Humane Societies Defeat Replacement Bill that Includes Standards for Shelters

Humane Societies Defeat Replacement Bill that Includes Standards for Shelters


By: Norma Bennett Woolf  Date: 01/9/2012 Category: | Animal Legislation | Canine Issues | Shelter Issues |

The Minnesota Council of Dog Clubs and the American Dog Owners Association joined forces to fight the state's cruelty to animals law as unconstitutionally ambiguous and vague, and Hennepin County District Court Judge Thomas H. Carey agreed with their interpretation of the statute in a decision filed March 27.

The challenge was based on the unusual scope of the law, which could penalize innocent pet owners as well as those who are guilty of cruelty.

"Since it permitted seizure of animals without judicial hearing, the law allowed law enforcement authorities, including animal wardens, to enter private property and take dogs or other pets from owner's homes without giving the owner a meaningful opportunity to challenge the action," said Marshall H. Tanuck, an attorney in the case. "This could lead to abuse of the rights of ordinary owners of animals who are mistakenly subject to having their animals seized, perhaps as retaliation by hostile neighbors, retaliatory law enforcement authorities, or others bent on mischief."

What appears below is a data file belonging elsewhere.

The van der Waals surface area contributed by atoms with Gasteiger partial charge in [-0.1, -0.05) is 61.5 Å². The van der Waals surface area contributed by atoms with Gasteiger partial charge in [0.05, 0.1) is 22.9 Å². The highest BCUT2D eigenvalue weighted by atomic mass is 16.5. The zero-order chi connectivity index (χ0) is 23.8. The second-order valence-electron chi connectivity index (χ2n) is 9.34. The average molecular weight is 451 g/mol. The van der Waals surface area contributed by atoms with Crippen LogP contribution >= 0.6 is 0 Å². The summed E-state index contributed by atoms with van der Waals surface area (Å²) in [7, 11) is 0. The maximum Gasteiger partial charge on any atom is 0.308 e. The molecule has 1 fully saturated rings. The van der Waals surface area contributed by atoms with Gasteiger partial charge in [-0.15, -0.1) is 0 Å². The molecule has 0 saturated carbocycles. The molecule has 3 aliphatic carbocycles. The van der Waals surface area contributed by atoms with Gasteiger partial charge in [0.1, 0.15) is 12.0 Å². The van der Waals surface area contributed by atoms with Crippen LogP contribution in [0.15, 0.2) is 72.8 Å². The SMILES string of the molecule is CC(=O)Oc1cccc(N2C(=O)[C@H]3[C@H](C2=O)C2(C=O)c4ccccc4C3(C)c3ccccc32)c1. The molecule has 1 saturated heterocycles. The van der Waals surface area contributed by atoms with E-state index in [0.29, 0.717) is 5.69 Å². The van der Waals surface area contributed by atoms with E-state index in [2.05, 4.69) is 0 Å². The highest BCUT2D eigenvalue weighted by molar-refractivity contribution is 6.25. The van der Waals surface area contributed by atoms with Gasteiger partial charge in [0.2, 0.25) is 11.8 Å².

Judge Carey agreed.

"The defendant may seize your animals (and) dispose of them, all without your knowledge or consent," he wrote. "Secondly, even if you find out about it, there is no process at all by which you can secure the return of your property and otherwise guarantee that it will not be destroyed before you are given an opportunity to be heard in court. Lastly, there is no procedure by which you can get your property back. The only protection you have in the statute is the ability to keep the animal alive for 30 days by posting bond or security (and even then, it may be destroyed at the end of the 30 days)."

The judge also pointed out that a pet may be a person's most valued treasure and that the law included possible destruction of that treasure absent of any process, let alone due process. Pets confiscated under the statute could be sold, adopted, or destroyed after seven days, and there was no requirement for a hearing on disposition of the animals. Owners could save their pets for 30 days by posting bond, but the animals could be sold, adopted, or euthanized following the 30 days, again with no notice.



 

New law fails, so state has no protection for abused pets